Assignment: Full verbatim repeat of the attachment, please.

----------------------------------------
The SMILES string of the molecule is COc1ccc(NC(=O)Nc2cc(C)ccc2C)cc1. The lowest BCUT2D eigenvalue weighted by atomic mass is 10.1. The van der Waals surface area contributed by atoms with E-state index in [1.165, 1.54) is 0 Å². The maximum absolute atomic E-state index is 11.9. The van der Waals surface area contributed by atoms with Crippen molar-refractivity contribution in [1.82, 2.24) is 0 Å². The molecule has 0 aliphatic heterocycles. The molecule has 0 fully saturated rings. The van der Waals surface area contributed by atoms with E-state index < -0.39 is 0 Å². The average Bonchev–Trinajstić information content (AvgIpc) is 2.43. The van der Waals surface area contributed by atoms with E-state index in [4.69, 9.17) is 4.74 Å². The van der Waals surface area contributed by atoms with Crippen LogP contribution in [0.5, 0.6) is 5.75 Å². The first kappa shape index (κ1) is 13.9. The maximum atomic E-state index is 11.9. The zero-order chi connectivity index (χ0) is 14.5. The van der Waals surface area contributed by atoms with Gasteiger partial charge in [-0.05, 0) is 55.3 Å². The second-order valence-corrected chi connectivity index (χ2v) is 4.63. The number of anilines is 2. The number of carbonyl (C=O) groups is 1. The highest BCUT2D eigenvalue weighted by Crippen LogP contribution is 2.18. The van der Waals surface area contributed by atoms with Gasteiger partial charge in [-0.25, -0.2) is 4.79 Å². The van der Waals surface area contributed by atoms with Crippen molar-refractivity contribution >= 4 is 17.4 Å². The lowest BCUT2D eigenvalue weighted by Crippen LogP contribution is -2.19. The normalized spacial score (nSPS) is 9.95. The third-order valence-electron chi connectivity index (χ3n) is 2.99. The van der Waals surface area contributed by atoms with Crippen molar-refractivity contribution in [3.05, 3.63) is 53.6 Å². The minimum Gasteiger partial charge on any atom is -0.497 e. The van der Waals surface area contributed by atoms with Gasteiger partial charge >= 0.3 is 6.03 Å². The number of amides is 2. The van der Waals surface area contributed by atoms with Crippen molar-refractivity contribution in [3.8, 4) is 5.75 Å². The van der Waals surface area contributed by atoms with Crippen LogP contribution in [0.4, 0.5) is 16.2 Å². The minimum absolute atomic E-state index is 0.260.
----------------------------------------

The SMILES string of the molecule is COc1ccc(NC(=O)Nc2cc(C)ccc2C)cc1. The lowest BCUT2D eigenvalue weighted by atomic mass is 10.1. The van der Waals surface area contributed by atoms with E-state index in [1.165, 1.54) is 0 Å². The maximum absolute atomic E-state index is 11.9. The van der Waals surface area contributed by atoms with Crippen molar-refractivity contribution in [1.82, 2.24) is 0 Å². The molecule has 0 aliphatic heterocycles. The molecule has 0 fully saturated rings. The van der Waals surface area contributed by atoms with E-state index < -0.39 is 0 Å². The average Bonchev–Trinajstić information content (AvgIpc) is 2.43. The van der Waals surface area contributed by atoms with E-state index in [4.69, 9.17) is 4.74 Å². The van der Waals surface area contributed by atoms with Crippen LogP contribution in [0.5, 0.6) is 5.75 Å². The first kappa shape index (κ1) is 13.9. The maximum atomic E-state index is 11.9. The zero-order chi connectivity index (χ0) is 14.5. The van der Waals surface area contributed by atoms with Gasteiger partial charge in [-0.05, 0) is 55.3 Å². The second-order valence-corrected chi connectivity index (χ2v) is 4.63. The number of anilines is 2. The number of carbonyl (C=O) groups is 1. The highest BCUT2D eigenvalue weighted by Crippen LogP contribution is 2.18. The van der Waals surface area contributed by atoms with Gasteiger partial charge in [-0.25, -0.2) is 4.79 Å². The van der Waals surface area contributed by atoms with Crippen molar-refractivity contribution >= 4 is 17.4 Å². The lowest BCUT2D eigenvalue weighted by Crippen LogP contribution is -2.19. The normalized spacial score (nSPS) is 9.95. The third-order valence-electron chi connectivity index (χ3n) is 2.99. The van der Waals surface area contributed by atoms with Crippen molar-refractivity contribution in [3.05, 3.63) is 53.6 Å². The minimum Gasteiger partial charge on any atom is -0.497 e. The van der Waals surface area contributed by atoms with Gasteiger partial charge >= 0.3 is 6.03 Å². The number of amides is 2. The van der Waals surface area contributed by atoms with Crippen molar-refractivity contribution in [3.8, 4) is 5.75 Å². The van der Waals surface area contributed by atoms with Crippen LogP contribution in [0.4, 0.5) is 16.2 Å². The minimum absolute atomic E-state index is 0.260.